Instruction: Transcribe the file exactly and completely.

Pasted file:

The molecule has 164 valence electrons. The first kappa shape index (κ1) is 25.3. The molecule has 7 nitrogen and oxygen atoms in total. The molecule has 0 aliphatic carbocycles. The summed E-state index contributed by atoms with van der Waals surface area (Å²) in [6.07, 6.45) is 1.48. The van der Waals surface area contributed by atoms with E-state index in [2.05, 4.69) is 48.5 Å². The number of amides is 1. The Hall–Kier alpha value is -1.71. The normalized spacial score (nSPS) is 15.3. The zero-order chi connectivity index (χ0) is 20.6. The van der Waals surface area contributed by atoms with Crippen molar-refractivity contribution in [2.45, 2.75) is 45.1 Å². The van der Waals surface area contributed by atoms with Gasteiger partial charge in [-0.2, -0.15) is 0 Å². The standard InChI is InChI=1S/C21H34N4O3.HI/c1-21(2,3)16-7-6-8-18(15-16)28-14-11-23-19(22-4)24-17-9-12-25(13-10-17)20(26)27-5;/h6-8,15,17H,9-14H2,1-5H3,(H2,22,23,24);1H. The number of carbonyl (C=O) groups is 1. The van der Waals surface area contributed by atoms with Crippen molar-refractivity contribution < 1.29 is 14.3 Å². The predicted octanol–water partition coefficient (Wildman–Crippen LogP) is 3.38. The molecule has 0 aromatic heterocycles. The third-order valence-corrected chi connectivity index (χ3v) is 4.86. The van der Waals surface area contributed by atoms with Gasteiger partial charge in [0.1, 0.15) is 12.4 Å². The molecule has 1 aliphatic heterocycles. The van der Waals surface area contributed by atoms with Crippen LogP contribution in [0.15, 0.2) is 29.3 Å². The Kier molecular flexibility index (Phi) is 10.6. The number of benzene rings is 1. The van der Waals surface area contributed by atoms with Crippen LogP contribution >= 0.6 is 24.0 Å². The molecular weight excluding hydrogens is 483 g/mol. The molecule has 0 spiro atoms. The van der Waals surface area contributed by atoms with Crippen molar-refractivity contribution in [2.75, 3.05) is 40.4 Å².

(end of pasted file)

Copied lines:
The molecule has 164 valence electrons. The first kappa shape index (κ1) is 25.3. The molecule has 7 nitrogen and oxygen atoms in total. The molecule has 0 aliphatic carbocycles. The summed E-state index contributed by atoms with van der Waals surface area (Å²) in [6.07, 6.45) is 1.48. The van der Waals surface area contributed by atoms with E-state index in [2.05, 4.69) is 48.5 Å². The number of amides is 1. The Hall–Kier alpha value is -1.71. The normalized spacial score (nSPS) is 15.3. The zero-order chi connectivity index (χ0) is 20.6. The van der Waals surface area contributed by atoms with Crippen molar-refractivity contribution in [2.45, 2.75) is 45.1 Å². The van der Waals surface area contributed by atoms with Gasteiger partial charge in [-0.2, -0.15) is 0 Å². The standard InChI is InChI=1S/C21H34N4O3.HI/c1-21(2,3)16-7-6-8-18(15-16)28-14-11-23-19(22-4)24-17-9-12-25(13-10-17)20(26)27-5;/h6-8,15,17H,9-14H2,1-5H3,(H2,22,23,24);1H. The number of carbonyl (C=O) groups is 1. The van der Waals surface area contributed by atoms with Crippen molar-refractivity contribution < 1.29 is 14.3 Å². The predicted octanol–water partition coefficient (Wildman–Crippen LogP) is 3.38. The molecule has 0 aromatic heterocycles. The third-order valence-corrected chi connectivity index (χ3v) is 4.86. The van der Waals surface area contributed by atoms with Gasteiger partial charge in [0.1, 0.15) is 12.4 Å². The molecule has 1 aliphatic heterocycles. The van der Waals surface area contributed by atoms with Crippen LogP contribution in [0.15, 0.2) is 29.3 Å². The Kier molecular flexibility index (Phi) is 10.6. The number of benzene rings is 1. The van der Waals surface area contributed by atoms with Crippen LogP contribution >= 0.6 is 24.0 Å². The molecular weight excluding hydrogens is 483 g/mol. The molecule has 0 spiro atoms. The van der Waals surface area contributed by atoms with Crippen molar-refractivity contribution in [2.75, 3.05) is 40.4 Å².